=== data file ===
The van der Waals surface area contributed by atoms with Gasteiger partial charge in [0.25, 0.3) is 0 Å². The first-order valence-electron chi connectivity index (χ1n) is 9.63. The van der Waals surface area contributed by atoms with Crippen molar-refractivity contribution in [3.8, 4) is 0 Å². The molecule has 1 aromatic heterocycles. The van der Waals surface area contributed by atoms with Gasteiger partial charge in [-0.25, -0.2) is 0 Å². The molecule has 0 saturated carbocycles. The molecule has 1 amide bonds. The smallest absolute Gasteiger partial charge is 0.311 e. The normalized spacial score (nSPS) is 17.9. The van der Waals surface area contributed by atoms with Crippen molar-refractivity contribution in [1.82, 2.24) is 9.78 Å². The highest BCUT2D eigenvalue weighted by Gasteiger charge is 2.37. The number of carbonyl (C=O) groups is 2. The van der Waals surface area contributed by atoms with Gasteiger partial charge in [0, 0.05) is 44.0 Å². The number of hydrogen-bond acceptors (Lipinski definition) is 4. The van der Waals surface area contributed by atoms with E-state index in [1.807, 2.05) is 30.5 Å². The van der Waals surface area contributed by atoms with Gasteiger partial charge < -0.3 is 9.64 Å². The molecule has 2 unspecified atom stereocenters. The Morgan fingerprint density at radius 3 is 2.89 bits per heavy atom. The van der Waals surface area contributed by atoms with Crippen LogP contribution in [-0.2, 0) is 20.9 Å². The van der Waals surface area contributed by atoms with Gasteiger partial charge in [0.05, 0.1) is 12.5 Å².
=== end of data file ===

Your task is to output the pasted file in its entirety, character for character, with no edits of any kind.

The van der Waals surface area contributed by atoms with Gasteiger partial charge in [0.25, 0.3) is 0 Å². The first-order valence-electron chi connectivity index (χ1n) is 9.63. The van der Waals surface area contributed by atoms with Crippen molar-refractivity contribution in [3.8, 4) is 0 Å². The molecule has 1 aromatic heterocycles. The van der Waals surface area contributed by atoms with Gasteiger partial charge in [-0.25, -0.2) is 0 Å². The molecule has 0 saturated carbocycles. The molecule has 1 amide bonds. The smallest absolute Gasteiger partial charge is 0.311 e. The normalized spacial score (nSPS) is 17.9. The van der Waals surface area contributed by atoms with Crippen molar-refractivity contribution in [1.82, 2.24) is 9.78 Å². The highest BCUT2D eigenvalue weighted by Gasteiger charge is 2.37. The number of carbonyl (C=O) groups is 2. The van der Waals surface area contributed by atoms with Gasteiger partial charge in [0, 0.05) is 44.0 Å². The number of hydrogen-bond acceptors (Lipinski definition) is 4. The van der Waals surface area contributed by atoms with E-state index in [1.807, 2.05) is 30.5 Å². The van der Waals surface area contributed by atoms with Gasteiger partial charge < -0.3 is 9.64 Å². The molecule has 2 unspecified atom stereocenters. The Morgan fingerprint density at radius 3 is 2.89 bits per heavy atom. The van der Waals surface area contributed by atoms with Crippen LogP contribution in [-0.2, 0) is 20.9 Å². The van der Waals surface area contributed by atoms with Gasteiger partial charge in [0.05, 0.1) is 12.5 Å².